Student Rights in School

Wearing a Hoodie While Brown Does Not Mean You Are in a Gang

By Courtney Bowie, Racial Justice Program at 5:00pm
On December 16, 2010, West High School officials in Salt Lake City, Utah invited the Metro Gang Task Force into the school to conduct a gang sweep. Students identified, searched and interrogated by the police were mostly Latino/a or, in the case of Kaleb Winston, African-American.  He was targeted by his school and by the Task Force as a potential gang member, searched and accused of being a tagger. As an artist, Kaleb had a notebook full of drawings in a backpack manufactured to look like it had been spray-painted. But because graffiti is loosely defined, if at all, the police decided Kaleb was a “gang tagger” despite his denials. Kaleb was then forced to hold up a sign with the words “My name is Kaleb Winston and I am a gang tagger.” Law enforcement officers told him that this information was being placed into a database and that the information would be removed if he did not get into trouble for two years. Kaleb was emotionally devastated by the experience. He is not and has never been in a gang. Yet, his attendance at school that day, not bad behavior, made him the subject of intense police scrutiny and he now lives with the fear that the police view him as a suspect.
School Principals: Students Have Privacy and Free Speech Rights Too!

School Principals: Students Have Privacy and Free Speech Rights Too!

By Jay Stanley, Senior Policy Analyst, ACLU Speech, Privacy & Technology Project at 10:05am

One of the technology-related civil liberties battles that ACLU affiliates around the country have been fighting in recent years involves defending students’ rights to privacy and free expression in the new electronic media that are becoming…

Race Matters Everywhere Else in America - Why Shouldn’t It Matter in College Admissions?

Race Matters Everywhere Else in America - Why Shouldn’t It Matter in College Admissions?

By Courtney Bowie, Racial Justice Program at 10:25am

Today, the Supreme Court will hear the so-called affirmative action case, Fisher v. University of Texas.  The Court will decide whether or not the university’s use of race, as one of many factors in its admissions process, is constitutional.…

California Social Media Privacy Laws Give Students, Employees Online Rights

California Social Media Privacy Laws Give Students, Employees Online Rights

By Chris Conley, Staff Attorney, ACLU of Northern California Technology and Civil Liberties Project at 11:15am

On Thursday California Governor Jerry Brown signed two bills into law that will protect the privacy of employee and college student social media accounts in the state of California. While these bills aren’t perfect, they are an important first…

Hacking Cars, Chipping Kids, and Fingerprinting at Disney (Friday Links Roundup)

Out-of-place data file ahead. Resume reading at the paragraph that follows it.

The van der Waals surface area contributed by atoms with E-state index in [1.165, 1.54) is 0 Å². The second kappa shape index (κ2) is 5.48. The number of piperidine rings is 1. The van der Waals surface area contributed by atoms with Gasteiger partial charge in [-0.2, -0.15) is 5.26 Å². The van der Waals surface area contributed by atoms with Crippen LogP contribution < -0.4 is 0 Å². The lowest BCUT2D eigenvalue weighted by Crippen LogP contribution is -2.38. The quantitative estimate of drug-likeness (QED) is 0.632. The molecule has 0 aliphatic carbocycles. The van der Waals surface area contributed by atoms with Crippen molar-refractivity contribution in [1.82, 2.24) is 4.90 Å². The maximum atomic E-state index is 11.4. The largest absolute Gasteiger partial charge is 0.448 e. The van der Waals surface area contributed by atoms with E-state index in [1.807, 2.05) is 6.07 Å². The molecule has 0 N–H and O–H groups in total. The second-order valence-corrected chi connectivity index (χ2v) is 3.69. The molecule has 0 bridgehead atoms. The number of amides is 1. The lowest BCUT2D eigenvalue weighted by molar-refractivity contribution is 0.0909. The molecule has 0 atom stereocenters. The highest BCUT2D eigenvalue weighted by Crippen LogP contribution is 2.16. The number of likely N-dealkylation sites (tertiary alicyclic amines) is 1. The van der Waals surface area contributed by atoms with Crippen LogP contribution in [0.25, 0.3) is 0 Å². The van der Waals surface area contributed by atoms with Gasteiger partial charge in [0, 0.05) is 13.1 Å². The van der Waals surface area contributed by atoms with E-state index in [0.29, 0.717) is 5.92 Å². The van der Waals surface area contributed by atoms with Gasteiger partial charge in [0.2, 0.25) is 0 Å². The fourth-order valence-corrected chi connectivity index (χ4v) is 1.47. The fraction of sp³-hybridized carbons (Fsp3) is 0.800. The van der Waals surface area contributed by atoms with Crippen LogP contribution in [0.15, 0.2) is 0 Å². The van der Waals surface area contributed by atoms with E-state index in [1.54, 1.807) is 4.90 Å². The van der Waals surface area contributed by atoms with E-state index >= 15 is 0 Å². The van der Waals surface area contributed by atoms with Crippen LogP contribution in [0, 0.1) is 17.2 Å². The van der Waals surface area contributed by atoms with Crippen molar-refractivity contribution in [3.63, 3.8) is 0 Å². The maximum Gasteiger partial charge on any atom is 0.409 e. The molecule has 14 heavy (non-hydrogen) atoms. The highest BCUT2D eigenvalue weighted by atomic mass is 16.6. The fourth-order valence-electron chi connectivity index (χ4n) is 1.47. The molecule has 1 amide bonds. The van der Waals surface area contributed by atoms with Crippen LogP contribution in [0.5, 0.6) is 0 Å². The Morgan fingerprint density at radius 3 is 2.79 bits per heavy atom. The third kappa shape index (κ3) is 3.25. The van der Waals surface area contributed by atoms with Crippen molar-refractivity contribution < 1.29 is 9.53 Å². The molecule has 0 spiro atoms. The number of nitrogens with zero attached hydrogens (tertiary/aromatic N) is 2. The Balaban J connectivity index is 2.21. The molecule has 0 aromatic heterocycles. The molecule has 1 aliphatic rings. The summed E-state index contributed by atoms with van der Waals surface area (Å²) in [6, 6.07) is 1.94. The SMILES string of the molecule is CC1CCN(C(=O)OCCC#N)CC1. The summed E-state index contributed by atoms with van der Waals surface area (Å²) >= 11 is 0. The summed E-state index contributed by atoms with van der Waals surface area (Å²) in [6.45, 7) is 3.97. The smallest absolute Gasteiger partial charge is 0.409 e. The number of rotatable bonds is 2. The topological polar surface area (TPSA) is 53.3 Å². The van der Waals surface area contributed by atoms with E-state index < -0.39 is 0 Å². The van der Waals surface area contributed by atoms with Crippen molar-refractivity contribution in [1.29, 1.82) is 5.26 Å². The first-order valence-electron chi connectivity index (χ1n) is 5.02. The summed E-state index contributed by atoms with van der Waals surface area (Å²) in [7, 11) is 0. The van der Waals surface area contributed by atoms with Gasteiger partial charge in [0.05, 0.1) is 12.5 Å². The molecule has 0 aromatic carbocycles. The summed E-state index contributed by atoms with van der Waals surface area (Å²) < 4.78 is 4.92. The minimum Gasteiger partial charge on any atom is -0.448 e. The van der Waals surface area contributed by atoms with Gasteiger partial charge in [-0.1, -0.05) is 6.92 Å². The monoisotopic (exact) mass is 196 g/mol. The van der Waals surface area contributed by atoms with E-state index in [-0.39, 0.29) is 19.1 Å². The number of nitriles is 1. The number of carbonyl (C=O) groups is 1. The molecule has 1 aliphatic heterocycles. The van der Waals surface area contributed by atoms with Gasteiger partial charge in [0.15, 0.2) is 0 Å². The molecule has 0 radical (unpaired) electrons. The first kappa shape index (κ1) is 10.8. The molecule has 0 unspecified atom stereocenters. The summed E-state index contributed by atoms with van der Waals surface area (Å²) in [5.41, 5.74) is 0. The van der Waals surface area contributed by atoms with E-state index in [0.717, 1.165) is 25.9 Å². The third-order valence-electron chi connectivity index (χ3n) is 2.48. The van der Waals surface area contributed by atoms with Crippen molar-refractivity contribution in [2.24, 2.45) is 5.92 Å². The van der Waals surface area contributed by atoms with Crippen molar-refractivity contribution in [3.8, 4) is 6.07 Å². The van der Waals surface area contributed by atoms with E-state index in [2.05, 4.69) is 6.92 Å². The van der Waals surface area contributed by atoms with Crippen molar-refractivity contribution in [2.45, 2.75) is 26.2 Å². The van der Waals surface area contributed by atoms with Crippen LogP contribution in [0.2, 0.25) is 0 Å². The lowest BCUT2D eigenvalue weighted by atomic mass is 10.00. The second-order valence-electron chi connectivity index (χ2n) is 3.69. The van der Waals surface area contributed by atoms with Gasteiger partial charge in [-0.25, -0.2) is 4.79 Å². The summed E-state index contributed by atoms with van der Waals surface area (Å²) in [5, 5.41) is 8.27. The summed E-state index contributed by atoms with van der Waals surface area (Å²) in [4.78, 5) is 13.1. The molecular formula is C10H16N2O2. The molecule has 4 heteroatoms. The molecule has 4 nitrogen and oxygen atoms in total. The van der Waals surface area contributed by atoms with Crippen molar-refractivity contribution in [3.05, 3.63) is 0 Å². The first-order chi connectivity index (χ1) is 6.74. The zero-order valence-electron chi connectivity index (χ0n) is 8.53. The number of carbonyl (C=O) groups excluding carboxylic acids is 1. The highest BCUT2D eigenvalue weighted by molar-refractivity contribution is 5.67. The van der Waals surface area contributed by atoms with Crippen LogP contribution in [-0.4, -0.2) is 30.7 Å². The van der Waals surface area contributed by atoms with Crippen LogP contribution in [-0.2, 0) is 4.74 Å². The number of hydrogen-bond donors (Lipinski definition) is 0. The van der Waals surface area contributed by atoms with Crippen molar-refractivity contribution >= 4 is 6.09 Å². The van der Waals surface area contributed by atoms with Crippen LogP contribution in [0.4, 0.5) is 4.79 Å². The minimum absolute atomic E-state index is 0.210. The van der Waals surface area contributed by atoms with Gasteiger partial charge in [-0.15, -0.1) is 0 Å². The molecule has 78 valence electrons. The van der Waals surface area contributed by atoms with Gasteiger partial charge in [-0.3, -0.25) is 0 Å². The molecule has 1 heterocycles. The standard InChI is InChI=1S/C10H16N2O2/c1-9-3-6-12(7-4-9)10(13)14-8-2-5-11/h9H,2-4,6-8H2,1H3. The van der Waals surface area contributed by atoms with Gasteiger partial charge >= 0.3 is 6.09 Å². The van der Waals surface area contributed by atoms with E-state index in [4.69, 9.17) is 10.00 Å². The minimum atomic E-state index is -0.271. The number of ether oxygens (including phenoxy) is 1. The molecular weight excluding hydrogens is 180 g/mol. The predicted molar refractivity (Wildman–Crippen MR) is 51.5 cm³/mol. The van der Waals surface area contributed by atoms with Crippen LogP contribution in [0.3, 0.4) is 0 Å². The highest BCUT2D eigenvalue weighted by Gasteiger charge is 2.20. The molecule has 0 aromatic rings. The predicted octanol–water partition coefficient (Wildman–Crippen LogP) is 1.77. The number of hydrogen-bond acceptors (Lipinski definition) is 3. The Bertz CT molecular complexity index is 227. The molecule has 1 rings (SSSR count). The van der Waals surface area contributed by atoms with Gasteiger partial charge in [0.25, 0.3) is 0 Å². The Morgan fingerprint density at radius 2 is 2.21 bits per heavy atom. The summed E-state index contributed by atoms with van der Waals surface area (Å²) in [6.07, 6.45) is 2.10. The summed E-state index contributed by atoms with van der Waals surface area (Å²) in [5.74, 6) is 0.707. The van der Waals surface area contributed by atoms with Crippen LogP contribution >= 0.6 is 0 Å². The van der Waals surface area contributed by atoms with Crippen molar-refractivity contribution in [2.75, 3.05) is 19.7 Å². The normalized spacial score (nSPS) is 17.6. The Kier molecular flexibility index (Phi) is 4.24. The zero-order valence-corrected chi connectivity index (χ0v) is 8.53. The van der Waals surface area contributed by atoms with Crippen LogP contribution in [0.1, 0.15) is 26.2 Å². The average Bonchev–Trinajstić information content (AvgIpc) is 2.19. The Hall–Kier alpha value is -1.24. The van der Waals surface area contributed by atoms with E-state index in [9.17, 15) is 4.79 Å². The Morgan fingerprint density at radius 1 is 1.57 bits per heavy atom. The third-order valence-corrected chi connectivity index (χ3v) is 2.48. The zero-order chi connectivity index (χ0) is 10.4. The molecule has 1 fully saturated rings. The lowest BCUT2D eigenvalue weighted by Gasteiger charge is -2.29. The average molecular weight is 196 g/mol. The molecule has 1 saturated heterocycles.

Hacking Cars, Chipping Kids, and Fingerprinting at Disney (Friday Links Roundup)

By Jay Stanley, Senior Policy Analyst, ACLU Speech, Privacy & Technology Project at 5:34pm

A disgruntled worker at a Texas auto dealership hacked into a vehicle-immobilization system and disabled more than 100 vehicles. Our automobiles are getting more and more computerized, so the threat of hacking vehicles is being taken increasingly seriously,…

Respecting All Faiths in Our Public Schools

Respecting All Faiths in Our Public Schools

By Dr. A. Scott Henderson. When I was a first-year teacher, I had the opportunity to tutor an eighth-grade boy (I’ll call him “John”) who had recently moved to the United States from India. We spent an hour together each day for an entire school year. During that time I got to know John pretty well.

You Are Not Alone

You Are Not Alone

By Harrison Hopkins

Harrison Hopkins graduated in 2011 from Laurens District 55 High School in Laurens, South Carolina. He is currently a sophomore at Presbyterian College in Clinton, SC, where he is the founder and current president of the Secular Student Alliance at Presbyterian College. His blog is part of this week’s “Religious Freedom Goes to School” blog series. Share your story about religious freedom in South Carolina’s public schools by reporting potential religious freedom violations to us.

Protecting Our Faith By Respecting the Constitution

Protecting Our Faith By Respecting the Constitution

By Rev. Paul Wood

Paul Wood is a minister at the First United Methodist Church in Cheraw, South Carolina. His blog is part of this week’s “Religious Freedom Goes to School” blog series. Share your story about religious freedom…

Standing Up for What You Believe In

Standing Up for What You Believe In

By Jordan Anderson, ACLU Plaintiff. In late 2011, the ACLU and ACLU of South Carolina brought a lawsuit against Chesterfield County School District on behalf of student Jordan Anderson and his father, Jonathan Anderson. The lawsuit sought to put a stop to the school district’s widespread religious freedom violations, including official prayer at school events, school-day assemblies featuring preaching, and displays of religious symbols such as crosses and the Ten Commandments. The lawsuit resulted in a consent decree restoring religious freedom to all district students. Jordan’s blog is part of this week’s “Religious Freedom Goes to School” blog series.

Get Tested Or Get Out: School Forces Pregnancy Tests on Girls, Kicks out Students Who Refuse or are Pregnant

Get Tested Or Get Out: School Forces Pregnancy Tests on Girls, Kicks out Students Who Refuse or are Pregnant

By Tiseme Zegeye, ACLU Women's Rights Project at 12:33pm

In a Louisiana public school, female students who are suspected of being pregnant are told that they must take a pregnancy test. Under school policy...

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